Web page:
September, 1814: Battle of Baltimore Summary

  • Last updated on November 11, 2022

In the summer of 1814, Britain dispatched a naval-military expedition to the Chesapeake Bay. After capturing Washington, D.C. (August 24), the British turned their attention to Baltimore. This port was the main U.S. base for privateers employed against the British merchant marine and therefore was an important military target.

In the summer of 1814, Britain dispatched a naval-military expedition to the Chesapeake Bay. After capturing Washington, D.C. (August 24), the British turned their attention to Baltimore. This port was the main U.S. base for privateers employed against the British merchant marine and therefore was an important military target.

Baltimore’s inner harbor was protected by Fort McHenry. The landward approaches to the city had also been fortified. The British Royal Navy, led by Vice Admiral Sir Alexander Cochrane, arrived in the outer harbor on September 11. The next day, the army under Major General Robert Ross disembarked onto the North Point Peninsula and marched toward Baltimore. Midway up the peninsula, a 3,200-man U.S. force led by Major General Samuel Smith opposed the British advance. After the ensuing Battle of North Point (September 12), the defeated Americans retired into the mile-long fortifications on Hampstead Hill, just to the east of the city. In the early morning hours of September 13, the British subjected Fort McHenry to a twenty-hour bombardment. Discouraged by their inability to subdue the fort and by the strength of the U.S. army on Hampstead Hill, the British withdrew on September 15.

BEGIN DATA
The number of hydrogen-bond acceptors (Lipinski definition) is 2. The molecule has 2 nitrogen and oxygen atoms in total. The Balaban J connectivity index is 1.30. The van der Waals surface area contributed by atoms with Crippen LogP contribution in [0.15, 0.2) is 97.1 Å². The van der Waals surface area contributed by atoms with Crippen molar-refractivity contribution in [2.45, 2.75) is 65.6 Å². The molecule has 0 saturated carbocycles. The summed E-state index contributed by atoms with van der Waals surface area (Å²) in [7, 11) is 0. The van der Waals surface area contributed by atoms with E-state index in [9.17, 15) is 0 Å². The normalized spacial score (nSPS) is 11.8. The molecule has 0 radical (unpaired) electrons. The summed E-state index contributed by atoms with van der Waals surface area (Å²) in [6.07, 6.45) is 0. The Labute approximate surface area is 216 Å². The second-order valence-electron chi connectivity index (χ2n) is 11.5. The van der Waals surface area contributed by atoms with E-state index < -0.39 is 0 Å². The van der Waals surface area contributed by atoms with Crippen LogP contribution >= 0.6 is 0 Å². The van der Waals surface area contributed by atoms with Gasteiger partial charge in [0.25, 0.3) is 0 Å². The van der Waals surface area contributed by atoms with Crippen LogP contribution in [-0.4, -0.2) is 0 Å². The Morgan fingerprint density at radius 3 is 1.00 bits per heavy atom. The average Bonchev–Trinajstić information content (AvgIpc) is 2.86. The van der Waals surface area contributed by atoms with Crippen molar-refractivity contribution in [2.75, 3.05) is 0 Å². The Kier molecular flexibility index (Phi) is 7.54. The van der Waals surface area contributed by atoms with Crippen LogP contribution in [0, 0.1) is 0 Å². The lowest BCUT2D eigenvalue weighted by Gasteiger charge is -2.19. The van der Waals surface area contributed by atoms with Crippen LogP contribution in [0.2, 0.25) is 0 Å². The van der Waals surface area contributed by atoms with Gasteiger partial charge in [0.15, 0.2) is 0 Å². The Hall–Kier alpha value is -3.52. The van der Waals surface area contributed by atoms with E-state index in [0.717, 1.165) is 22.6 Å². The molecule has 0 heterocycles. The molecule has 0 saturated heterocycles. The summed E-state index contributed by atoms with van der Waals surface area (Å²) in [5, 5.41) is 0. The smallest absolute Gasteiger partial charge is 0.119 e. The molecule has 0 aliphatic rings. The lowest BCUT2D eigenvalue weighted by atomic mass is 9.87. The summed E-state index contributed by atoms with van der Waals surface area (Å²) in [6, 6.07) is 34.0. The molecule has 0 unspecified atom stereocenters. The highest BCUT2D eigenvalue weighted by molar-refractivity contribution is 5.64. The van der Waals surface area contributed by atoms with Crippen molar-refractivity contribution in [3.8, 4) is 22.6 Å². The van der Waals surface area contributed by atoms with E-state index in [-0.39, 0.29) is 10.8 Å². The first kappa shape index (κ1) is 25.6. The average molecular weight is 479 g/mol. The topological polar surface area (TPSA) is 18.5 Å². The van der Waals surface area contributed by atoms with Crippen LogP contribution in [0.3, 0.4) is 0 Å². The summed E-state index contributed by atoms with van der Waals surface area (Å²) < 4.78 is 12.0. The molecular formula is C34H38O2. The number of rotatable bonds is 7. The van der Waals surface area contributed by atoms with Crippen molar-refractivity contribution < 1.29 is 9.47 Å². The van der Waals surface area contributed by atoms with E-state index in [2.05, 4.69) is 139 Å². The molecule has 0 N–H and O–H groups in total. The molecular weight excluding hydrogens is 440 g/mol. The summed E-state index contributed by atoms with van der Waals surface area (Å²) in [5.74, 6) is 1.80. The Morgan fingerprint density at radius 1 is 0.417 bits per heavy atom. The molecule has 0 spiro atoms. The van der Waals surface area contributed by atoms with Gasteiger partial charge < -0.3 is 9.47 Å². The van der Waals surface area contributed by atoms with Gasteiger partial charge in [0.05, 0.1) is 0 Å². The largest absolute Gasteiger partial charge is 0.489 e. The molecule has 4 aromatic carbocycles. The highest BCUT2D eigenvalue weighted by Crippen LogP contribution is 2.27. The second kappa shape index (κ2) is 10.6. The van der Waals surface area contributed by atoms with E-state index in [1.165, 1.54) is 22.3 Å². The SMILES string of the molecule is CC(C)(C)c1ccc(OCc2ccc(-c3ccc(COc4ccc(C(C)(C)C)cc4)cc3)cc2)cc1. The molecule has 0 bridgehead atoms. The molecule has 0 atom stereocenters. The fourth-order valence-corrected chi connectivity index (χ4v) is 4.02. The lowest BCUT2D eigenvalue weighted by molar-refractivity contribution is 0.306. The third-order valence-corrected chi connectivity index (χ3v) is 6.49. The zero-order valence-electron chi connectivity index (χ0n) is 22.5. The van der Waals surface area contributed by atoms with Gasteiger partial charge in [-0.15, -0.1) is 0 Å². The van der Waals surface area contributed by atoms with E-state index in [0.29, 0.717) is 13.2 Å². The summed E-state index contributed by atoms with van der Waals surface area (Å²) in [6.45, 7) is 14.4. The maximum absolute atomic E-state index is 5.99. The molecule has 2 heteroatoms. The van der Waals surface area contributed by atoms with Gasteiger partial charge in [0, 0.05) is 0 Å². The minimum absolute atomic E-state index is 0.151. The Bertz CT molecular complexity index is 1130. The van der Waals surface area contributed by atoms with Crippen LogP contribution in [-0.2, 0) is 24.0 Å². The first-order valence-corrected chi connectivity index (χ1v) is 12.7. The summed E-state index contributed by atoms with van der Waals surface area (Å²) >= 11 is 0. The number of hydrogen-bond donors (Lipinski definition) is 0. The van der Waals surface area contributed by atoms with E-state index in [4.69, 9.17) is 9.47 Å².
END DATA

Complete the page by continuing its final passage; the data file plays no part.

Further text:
Britain’s failure at Baltimore strongly influenced the outcome of the War of 1812. This defeat, coupled with U.S. victories at Plattsburgh (September 11, 1814) and Lake Champlain (September 11, 1814), encouraged British leaders to seek a compromise peace. The result was the Treaty of Ghent (December 24, 1814; ratified January 15, 1815), which reestablished the prewar status quo.

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